Cities grappling with how to deal with electric scooters

Indianapolis isn't alone in dealing with a scooter invasion.

Overnight in dozens of cities across the United States, the electric vehicles arrive, often without warning to public officials, parked along sidewalks and ready to be taken for a spin with a few taps on a smartphone.

It's not long before they attract attention—and it's not always positive: Lawsuits and cease-and-desist orders have sometimes followed the arrival of California-based companies Bird Rides Inc., Lime and Spin, with city officials saying the scooters aren't legal to operate on streets or the sidewalks where they get dangerously close to pedestrians. And because the scooters are dockless, they're parked anywhere when a ride is over, causing cities heartburn over blocked sidewalks.

On Friday, Milwaukee will ask a judge to order Bird to remove its scooters from the city. It will be the first time a complaint against Bird will be argued in court, potentially providing the first judicial opinion for the cities scrambling to figure out how to deal with the startups.

Milwaukee sued after sending Bird a cease-and-desist letter on June 28, a day after 100 scooters arrived "in a similar, overnight, surprise fashion" other places have experienced, according to the lawsuit. Bird, which operates in about two dozen cities, contends its scooters are legal for street use, just like bicycles and other "mobility devices." It says the company wants to work with Milwaukee "to create and enforce common sense rules encouraging the safe use" of the scooters that residents "have begun to adopt enthusiastically."

In Indianapolis, Santa Monica-based Bird rolled out hundreds of scooters on June 15. Eight days later, San Mateo-based Lime (formerly LimeBike) began offering its scooters in Indianapolis. The city asked both companies to halt operations while they came up with regulations. Lime complied with request July 5 and Bird, after initially declining to honor the request, began pulling scooters of local streets, trails and sidewalks on Thursday.

The Indianapolis City-County Council is expected to consider an ordinance regulating the services on Monday.

Bird was founded by Travis VanderZanden, a former top executive at Uber and Lyft. The clashes over the scooters are reminiscent of the early days of those ride-sharing companies, which launched in places with no regulatory framework before building public support and triggering a flurry of legislative activity that ultimately legitimized their businesses.

"It's a very defiant position they're taking as if laws don't matter, they don't apply to us, we're going to do what we please, when we please," said Milwaukee Alderman Robert Bauman.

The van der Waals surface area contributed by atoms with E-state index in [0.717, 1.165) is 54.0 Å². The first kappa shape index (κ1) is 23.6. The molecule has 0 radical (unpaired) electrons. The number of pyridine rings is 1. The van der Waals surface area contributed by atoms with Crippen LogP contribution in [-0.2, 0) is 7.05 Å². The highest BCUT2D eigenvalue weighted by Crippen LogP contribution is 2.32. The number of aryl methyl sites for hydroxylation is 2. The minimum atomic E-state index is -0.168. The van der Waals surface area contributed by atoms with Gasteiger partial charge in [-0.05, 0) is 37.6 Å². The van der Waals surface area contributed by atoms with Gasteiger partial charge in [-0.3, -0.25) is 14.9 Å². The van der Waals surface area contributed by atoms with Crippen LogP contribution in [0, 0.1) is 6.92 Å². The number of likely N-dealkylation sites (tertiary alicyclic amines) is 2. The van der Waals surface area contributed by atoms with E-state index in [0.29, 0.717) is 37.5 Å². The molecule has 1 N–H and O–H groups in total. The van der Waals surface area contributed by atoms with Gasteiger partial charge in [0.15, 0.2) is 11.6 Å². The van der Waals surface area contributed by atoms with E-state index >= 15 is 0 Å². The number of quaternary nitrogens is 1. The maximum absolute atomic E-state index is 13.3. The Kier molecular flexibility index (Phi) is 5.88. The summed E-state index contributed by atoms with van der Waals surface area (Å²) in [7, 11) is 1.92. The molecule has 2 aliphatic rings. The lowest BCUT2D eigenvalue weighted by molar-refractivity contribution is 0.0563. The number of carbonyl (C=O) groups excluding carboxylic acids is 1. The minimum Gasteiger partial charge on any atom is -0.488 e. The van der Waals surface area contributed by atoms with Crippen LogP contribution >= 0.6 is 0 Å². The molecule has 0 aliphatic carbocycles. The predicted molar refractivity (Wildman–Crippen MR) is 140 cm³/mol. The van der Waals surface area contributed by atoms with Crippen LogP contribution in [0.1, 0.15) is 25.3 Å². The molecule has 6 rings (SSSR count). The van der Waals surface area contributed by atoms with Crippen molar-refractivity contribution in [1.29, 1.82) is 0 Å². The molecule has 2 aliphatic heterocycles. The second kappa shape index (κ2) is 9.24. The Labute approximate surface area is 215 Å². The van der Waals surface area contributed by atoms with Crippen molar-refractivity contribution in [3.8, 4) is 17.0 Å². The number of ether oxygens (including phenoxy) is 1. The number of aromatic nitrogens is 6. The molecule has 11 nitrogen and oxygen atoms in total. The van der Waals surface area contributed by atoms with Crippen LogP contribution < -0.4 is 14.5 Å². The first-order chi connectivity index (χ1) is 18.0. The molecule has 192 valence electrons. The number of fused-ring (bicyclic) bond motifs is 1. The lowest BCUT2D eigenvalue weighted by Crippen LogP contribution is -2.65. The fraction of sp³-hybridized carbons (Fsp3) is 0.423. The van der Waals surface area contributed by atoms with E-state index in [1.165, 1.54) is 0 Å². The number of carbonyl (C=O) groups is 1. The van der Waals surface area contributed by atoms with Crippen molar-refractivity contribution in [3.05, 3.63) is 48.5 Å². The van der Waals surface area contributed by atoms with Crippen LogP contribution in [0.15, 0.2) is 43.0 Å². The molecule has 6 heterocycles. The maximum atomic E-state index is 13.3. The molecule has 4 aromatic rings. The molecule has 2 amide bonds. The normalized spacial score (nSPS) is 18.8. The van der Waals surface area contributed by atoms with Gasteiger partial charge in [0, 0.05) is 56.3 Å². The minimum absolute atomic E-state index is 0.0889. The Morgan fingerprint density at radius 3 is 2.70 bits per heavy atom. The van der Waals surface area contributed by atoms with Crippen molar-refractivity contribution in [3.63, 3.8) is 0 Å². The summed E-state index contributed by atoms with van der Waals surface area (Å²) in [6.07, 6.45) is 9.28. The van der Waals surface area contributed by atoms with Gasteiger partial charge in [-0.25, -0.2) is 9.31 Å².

Nashville, Tennessee, sued last month before impounding all of Bird's scooters. The city since dropped its lawsuit and is working on regulations for the scooters. In San Francisco, the city banned the scooters on June 4, requiring Bird and other companies, to apply for permits before returning.

The scooters can go up to 15 mph. Picking one up is a simple process. The Bird app shows where they're available. Riders, who must scan in their driver's license, unlock one by scanning a bar code for an initial charge of $1. It then costs 15 cents a minute to ride one. Once done, riders take a picture of where they left the scooter to make sure it's properly parked. Bird picks up the scooters each night and inspects them before putting them back the next day.

"It's really fun, super fast," said Kirby Bridges, a 28-year-old Milwaukee resident who was taking one of her first rides downtown Wednesday. "But I can also see how it can potentially be really pretty dangerous, so I totally understand why there would be a lawsuit."

Although the app advises customers not to ride on sidewalks, that hasn't stopped them, and cities have complained the scooters are sometimes left in places where they obstruct sidewalks. In Denver, for example, public works officials removed Bird scooters because they were taking up space on public rights of way, said Nancy Kuhn, a spokeswoman for the agency. Denver also ordered Lime, which is in 30 cities, to cease operations until regulations are in place.

In Milwaukee, Bauman said he's willing to consider regulations for the scooters if Wisconsin law is changed so they can be deemed legal vehicles that can then be registered. But he said they should be used only on streets, not sidewalks.

Riders "can take their chances with dump trucks and cement trucks and buses and street cars and motor vehicles of all sorts. Have at it," he said.

Other places have been more welcoming to the scooter companies. In Minneapolis, officials moved to regulate the scooters after they appeared, with the City Council giving initial approval this week to an ordinance to license them and establish parking rules. Memphis, Tennessee, last month set up an agreement with Bird that includes parking regulations.

A June 29 column in The Commercial Appeal in Memphis in support of the scooters said they "can help riders zip to those final blocks where the bus stopped short."

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